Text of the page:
After losing more subscribers than expected in the third quarter Dish executives pointed to larger rival DirecTV’s hugely successful NFL football Sunday Ticket giveaway as the primary source of competition.

Tech wrap: YouTube changing the channel?

A man looks at a YouTube page in a file photo. REUTERS/Peter JonesYouTube is working on a major site overhaul to organize its content around “channels” as it positions itself for the rise of Internet-connected TVs that allow people to watch online video in their living rooms, writes the WSJ’s Jessica Vascellaro and Amir Efrati. Changes to the homepage will highlight sets of channels around topics such as arts and sports and approximately 20 “premium channels” will feature 5 to 10 hours of professionally-produced original programming a week, according to a Vascellaro/Efrati source.

Dish Network won Blockbuster in a bankruptcy auction for $320 million, further broadening its business beyond satellite TV and setting up a possible showdown with Netflix. The deal covers “substantially all” of the rental chain’s business, and likely gives Dish the rights Blockbuster had to stream movies over the Internet, the Blockbuster brand name and customer lists.

A Deutsche Bank estimate that 100,000 Motorola XOOM units were sold over its first two months means the tablet was a flop, writes Business Insider’s Jay Yarow. For comparison, Apple sold 300,000 iPads on the first week weekend it was available. BetaNews’s Joe Wilcox calls the XOOM a surprising success, noting that the tablet came to market with “huge handicaps, all of which make comparisons to iPad 2 unrealistic”. Wilcox says higher pricing has been the main deterrent to buying a XOOM.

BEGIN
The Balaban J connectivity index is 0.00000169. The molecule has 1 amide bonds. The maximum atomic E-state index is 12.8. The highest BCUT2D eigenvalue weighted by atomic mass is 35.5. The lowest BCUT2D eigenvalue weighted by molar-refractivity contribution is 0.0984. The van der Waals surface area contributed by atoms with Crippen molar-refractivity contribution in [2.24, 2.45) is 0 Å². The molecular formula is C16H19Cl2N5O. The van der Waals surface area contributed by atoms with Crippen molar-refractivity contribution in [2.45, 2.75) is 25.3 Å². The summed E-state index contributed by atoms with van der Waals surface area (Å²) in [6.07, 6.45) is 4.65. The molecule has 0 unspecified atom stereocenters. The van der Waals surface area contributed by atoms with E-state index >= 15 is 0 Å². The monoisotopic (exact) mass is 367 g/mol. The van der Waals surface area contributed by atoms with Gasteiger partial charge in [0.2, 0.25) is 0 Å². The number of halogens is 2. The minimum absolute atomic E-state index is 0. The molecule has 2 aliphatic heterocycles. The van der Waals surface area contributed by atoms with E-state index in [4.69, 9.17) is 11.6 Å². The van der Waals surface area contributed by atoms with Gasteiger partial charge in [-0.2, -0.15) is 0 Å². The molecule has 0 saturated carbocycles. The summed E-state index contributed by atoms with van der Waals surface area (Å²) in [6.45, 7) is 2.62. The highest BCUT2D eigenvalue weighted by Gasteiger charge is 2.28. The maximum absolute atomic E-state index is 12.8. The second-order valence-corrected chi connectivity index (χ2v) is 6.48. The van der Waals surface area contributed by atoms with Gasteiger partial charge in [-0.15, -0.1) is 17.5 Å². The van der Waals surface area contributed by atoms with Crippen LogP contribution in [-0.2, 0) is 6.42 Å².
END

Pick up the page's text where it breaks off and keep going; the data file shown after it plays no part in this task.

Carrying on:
Charlie Ergen: Satellite cowboy, TV viewer, pitchman

Charlie Ergen is best known in media business circles as the straight talking homely founder of satellite TV provider Dish Network Corp. He’s often been disarmingly honest on quarterly conference calls with Wall Street analysts by admitting that he had personally taken his eye off the ball when the company was losing customers a few years ago or putting his annual family vacation ahead of being present on the quarterly call.

Well Dish Network’s marketing team is hoping that Ergen’s southern gentleman charm can win over new customers or at least keep old ones in the pay-TV wars versus DirecTV Group and the various US cable operators.

Ergen appears in a new in-house produced campaign below talking about his pride in the company he founded, his “embarrassing” picture from his early days, and its recent success in customer service etc.

from DealZone:

DirecTV adds to media merger excitement

With media titans GE and Vivendi still negotiating a deal to bring cable operator Comcast into a mega-media joint venture, a management move at DirecTV is giving dealwatchers a fresh programming alternative.

Yinka Adegoke and Sinead Carew report the appointment of PepsiCo veteran Michael White (pictured below), who has no experience in pay TV, as DirecTV CEO is being read as a sign the company's parent, Liberty Media, just wants a baby-sitter until its sells the operation in the next couple of years.